“One of the things that makes West High such a good soccer team is [that] we have two serious high schools here in 3A, but, Cedar Rapids has [approximately] four, so their club kids get split up among four high schools. It’s harder for them to put a roster of 20 people together that are really solid,” Zielinski said.

Zielinski believes that this makes it harder for students here or at City High to earn a spot on the varsity team, whereas it may be easier in Cedar Rapids.

Dave Rosenthal, head girls soccer coach at West for 23 seasons, has coached for the past three years with ISC and 17 years before that with Alliance Soccer Club.

“I know most of the players through [ISC] but I will take the best players, the best athletes. Just because you play club soccer doesn’t mean you make the varsity team. On the other hand, just because you don’t play club soccer doesn’t mean you can’t make the varsity team,” Rosenthal said.

Since he coaches with a club during the offseason, Rosenthal must follow various rules when considering which team to coach. For example, he is not allowed to coach any students in grades 9-12 who may play for West; however, he may officiate any other matches without breaking the rules of the Iowa Girls High School Athletic Union.

Although his high school athletes do not play for him outside of the season, he does see the advantage of playing club soccer.

“[It’s an advantage] for a lot of reasons. Number one, you’ve made soccer a focal point and you’re spending more time on that,” Rosenthal said. “Plus, they get very good club coaching. There are a lot of people who can coach the game, you’re talking about some of the best coaches in the state that work in some of the best clubs in the state.”

Holly Paulsen ’18 believes that another advantage of playing club soccer prior to high school is also helpful to calm some anxieties that freshman would have when joining a new team. 

[Club] made it a lot easier going in as freshmen, it made it a lot less intimidating.”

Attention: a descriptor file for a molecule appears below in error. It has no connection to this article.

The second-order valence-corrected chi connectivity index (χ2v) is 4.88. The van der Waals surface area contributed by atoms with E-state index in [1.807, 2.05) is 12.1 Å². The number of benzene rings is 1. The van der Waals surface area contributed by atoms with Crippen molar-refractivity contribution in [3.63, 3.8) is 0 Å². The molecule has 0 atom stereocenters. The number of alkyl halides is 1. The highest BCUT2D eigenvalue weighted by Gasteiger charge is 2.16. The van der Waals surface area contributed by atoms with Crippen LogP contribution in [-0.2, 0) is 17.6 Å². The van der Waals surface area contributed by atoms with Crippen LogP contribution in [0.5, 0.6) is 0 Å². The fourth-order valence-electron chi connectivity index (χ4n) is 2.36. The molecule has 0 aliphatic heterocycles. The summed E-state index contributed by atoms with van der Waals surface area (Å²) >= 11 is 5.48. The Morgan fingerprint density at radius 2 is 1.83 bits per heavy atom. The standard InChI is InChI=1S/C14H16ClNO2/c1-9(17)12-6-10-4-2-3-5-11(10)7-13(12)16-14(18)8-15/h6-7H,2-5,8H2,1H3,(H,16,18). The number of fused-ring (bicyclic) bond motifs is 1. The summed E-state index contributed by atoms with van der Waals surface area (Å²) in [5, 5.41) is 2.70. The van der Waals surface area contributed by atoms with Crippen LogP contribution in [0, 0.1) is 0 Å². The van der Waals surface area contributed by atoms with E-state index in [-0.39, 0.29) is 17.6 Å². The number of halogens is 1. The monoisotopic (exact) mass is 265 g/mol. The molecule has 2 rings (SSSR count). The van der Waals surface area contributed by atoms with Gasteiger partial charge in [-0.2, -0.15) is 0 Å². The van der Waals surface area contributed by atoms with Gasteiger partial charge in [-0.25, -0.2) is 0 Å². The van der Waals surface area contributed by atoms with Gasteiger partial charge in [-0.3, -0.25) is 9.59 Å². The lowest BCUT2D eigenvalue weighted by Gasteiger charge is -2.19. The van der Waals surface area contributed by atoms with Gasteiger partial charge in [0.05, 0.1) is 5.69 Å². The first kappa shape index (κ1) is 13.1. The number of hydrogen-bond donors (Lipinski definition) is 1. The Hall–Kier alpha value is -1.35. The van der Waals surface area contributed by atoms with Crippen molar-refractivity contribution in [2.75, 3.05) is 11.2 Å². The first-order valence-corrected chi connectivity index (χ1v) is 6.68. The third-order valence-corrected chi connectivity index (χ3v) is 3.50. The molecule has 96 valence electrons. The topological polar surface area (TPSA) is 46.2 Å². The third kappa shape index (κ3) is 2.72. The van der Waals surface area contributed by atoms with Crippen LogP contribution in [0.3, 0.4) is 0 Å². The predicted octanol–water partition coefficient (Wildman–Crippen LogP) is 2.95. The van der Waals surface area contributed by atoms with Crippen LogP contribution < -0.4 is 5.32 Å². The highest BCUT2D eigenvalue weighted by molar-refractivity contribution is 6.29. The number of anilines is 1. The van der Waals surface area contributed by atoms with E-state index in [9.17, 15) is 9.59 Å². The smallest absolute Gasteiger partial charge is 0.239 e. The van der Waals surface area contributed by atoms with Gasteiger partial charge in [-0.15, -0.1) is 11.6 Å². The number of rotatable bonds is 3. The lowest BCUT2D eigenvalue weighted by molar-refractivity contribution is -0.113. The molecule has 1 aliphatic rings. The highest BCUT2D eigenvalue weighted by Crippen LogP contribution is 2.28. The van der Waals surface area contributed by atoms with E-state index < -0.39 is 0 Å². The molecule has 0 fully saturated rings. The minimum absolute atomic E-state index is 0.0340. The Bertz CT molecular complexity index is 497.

— Holly Paulsen '18

“Since we already knew each other, we already had good chemistry on the field,” Paulsen said. “It made it a lot easier going in as freshmen, it made it a lot less intimidating.”

Zielinski agrees, but he also added that receiving coaching or having connection with a high school coach before starting high school may also boost a player’s chances of making the varsity team.

“I do think [the coach] having seen you when you [were] younger helps maybe get on the team because he knows to look out for you,” Zielinski said. “But I think once tryouts come it doesn’t matter what club you were a part of; if you’re playing better than a club kid, he’ll take you over a club kid.”

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About the Writers
Ellie Gretter, Sports Editor
Ellie Gretter is a senior at West High. It is her third year on staff and she is Online and Print Sports Editor. When Ellie isn’t covering a sporting event, she enjoys online shopping, going on runs, and spending time with her friends.
Deniz Ince, Print Editor-in-Chief, Co-Sports Editor
Deniz Ince is a senior in her third year on the West Side Story staff as the Print Editor-in-Chief and Co-Sports Editor. In her free time, Deniz likes going on runs, spending time with her dog and rewatching Friends on Netflix.